This course deals with the study and application of the rhythmic and harmonic language of jazz and related contemporary music, with a focus on solo improvisation.
Through class participation, students will develop technical and aural ability through the study of the blues, modes and selected II-V-I progressions.
Students may participate on either their primary or secondary instrument. Drummers will play either a mallet instrument (vibraphone) or percussion in addition to drums.
As this course is designed for the beginner or novice jazz soloist, no previous experience in jazz improvisation is required.
- The blues, II-V-I and modes
- Using lead sheets
- Playing a melody
- Applying knowledge of the harmony
- Assimilating jazz rhythms
- Playing by ear
- Improvising using limited resources
- Developing a rhythmic flow
- Phrasing in jazz
- Understanding the importance of a musical vocabulary - "licks" and patterns
- Organizing an improvised solo
- Practicing techniques
- Studying the masters
- Transcribing a solo
- Interacting in the group setting
- Comping (improvised accompaniment for guitarists and pianists)
Methods of Instruction
Means of Assessment
Class participation up to the mid-term: 15%
Class participation from the mid-term to the end of the course: 15%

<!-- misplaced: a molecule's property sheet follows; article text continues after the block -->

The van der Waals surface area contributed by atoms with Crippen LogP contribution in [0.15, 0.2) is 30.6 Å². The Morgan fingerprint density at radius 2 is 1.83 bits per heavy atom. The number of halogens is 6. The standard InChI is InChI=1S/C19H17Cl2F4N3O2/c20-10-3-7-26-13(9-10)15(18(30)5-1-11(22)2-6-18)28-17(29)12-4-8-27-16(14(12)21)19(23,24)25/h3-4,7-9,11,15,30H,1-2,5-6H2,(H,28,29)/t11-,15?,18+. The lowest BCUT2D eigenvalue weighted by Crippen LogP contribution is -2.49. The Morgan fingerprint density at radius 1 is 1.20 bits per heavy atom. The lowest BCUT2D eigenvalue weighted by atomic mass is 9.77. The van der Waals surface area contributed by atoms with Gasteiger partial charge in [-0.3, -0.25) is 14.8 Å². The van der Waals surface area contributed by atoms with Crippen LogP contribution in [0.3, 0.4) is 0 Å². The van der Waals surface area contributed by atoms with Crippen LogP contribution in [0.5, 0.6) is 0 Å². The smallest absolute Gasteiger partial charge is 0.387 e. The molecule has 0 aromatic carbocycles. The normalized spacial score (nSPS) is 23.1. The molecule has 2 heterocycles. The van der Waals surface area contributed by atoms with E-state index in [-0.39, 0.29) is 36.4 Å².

Solo improvisation - tested at the end of the course: 30%
Written Exams (mid-term and final): 20%
Transcription projects (2 minimum): 20%
The successful student will be able to:
- Perform a basic solo in the blues style
- Read basic chord changes as found in the blues using either the blues scales or proper chord/scale combinations
- Demonstrate understanding of the basic blues forms (12-bar, 16-bar, minor, modal)
- Demonstrate understanding of selected blues melodies as studied in class
Registration in one of the following MUSC courses: 1150, 1250, 2350, 2450, 1152, 1252, 2352, 2452, 1153, 1253, 2353, 2453
Course Guidelines for previous years are viewable by selecting the version desired. If you took this course and do not see a listing for the starting semester/year of the course, consider the previous version as the applicable version.
Below shows how this course and its credits transfer within the BC transfer system.
A course is considered university-transferable (UT) if it transfers to at least one of the five research universities in British Columbia: University of British Columbia; University of British Columbia-Okanagan; Simon Fraser University; University of Victoria; and the University of Northern British Columbia.
For more information on transfer visit the BC Transfer Guide and BCCAT websites.
If your course prerequisites indicate that you need an assessment, please see our Assessment page for more information.